One of the most important of these truths involves the nature of evil. Coming out of a tradition of piety, Selma has been taught that the temptation to evil is omnipresent. In Stockholm, however, for the first time she finds herself responsible for resisting the evil in her own heart. To her surprise, she hears herself snap at her aunt; later, she reads a forbidden book and then tracks mud across the parlor. All these actions surprise Selma herself; it is as if the evil spirit of folklore, Marit of Sotbrten, has inhabited her. Selma notices, however, that the best cure for undesirable behavior is an event which produces happiness, such as the student’s throwing a kiss at her. This fact suggests that the source of evil is often an unhappy heart; unfortunately, one cannot depend on happy accidents to keep one in the paths of righteousness, and therefore Selma must think deeply about the choices that are within everyone’s power. She soon observes, for example, that when she tells stories to her young cousins, Elin and Allan Afzelius, both they and their parents are happier, and that by making others happier she herself becomes happier.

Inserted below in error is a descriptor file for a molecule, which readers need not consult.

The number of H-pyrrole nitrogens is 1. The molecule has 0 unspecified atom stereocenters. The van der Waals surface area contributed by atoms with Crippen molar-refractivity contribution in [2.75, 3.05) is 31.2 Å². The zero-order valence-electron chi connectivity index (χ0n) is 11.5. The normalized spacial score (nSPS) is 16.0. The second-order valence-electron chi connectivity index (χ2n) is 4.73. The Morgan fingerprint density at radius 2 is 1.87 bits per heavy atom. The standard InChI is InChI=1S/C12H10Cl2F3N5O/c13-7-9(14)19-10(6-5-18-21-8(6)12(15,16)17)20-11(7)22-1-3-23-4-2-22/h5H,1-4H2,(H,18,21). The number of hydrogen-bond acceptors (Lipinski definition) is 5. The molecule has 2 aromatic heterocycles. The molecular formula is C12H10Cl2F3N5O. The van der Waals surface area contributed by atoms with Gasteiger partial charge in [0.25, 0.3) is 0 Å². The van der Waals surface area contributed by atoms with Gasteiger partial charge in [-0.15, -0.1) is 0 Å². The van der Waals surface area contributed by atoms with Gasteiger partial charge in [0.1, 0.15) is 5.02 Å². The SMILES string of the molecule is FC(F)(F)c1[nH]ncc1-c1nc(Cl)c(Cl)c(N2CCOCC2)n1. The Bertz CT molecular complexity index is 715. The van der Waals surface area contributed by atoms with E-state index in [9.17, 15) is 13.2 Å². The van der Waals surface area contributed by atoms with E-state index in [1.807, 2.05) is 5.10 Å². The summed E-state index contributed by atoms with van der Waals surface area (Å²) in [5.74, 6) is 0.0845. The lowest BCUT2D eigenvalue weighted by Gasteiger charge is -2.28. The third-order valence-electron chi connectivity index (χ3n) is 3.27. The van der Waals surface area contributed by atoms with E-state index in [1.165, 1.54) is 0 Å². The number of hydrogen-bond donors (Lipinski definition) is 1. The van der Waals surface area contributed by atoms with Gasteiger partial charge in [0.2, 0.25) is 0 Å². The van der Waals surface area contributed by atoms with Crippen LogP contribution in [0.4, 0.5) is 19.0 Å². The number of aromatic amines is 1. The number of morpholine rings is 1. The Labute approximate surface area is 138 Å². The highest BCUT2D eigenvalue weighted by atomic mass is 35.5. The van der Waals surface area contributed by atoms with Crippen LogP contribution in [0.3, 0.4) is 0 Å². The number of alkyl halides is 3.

Much of Selma’s initial discontent arises from her insecurity. It was unfortunate that her old nurse, meaning to give Selma some good advice, had repeated a comment by her aunt Georgina to the effect that the girl was uninteresting. Perhaps this knowledge accounts for Selma’s mistakes when she first arrives at the Afzelius home. At any rate, between her awareness of her aunt’s impression of her and the consciousness of her own physical handicap, along with the frightening nightmares which suggest that she is being ruled by her evil nature, it is no wonder that Selma has no confidence in herself. Characteristically, instead of bemoaning her existence, she decides to take a practical approach. By observation, she will learn how to become well liked. On several occasions, Selma admiringly observes masterful manipulation and makes note of it for future reference. By praising a fishwife’s herring, the elderly servant Ully Myhrman persuades the other woman to let the children move in front of her at a procession; by stressing the importance of the Carolinian Institute, the family cook persuades the watchman’s wife to admit the children to forbidden areas.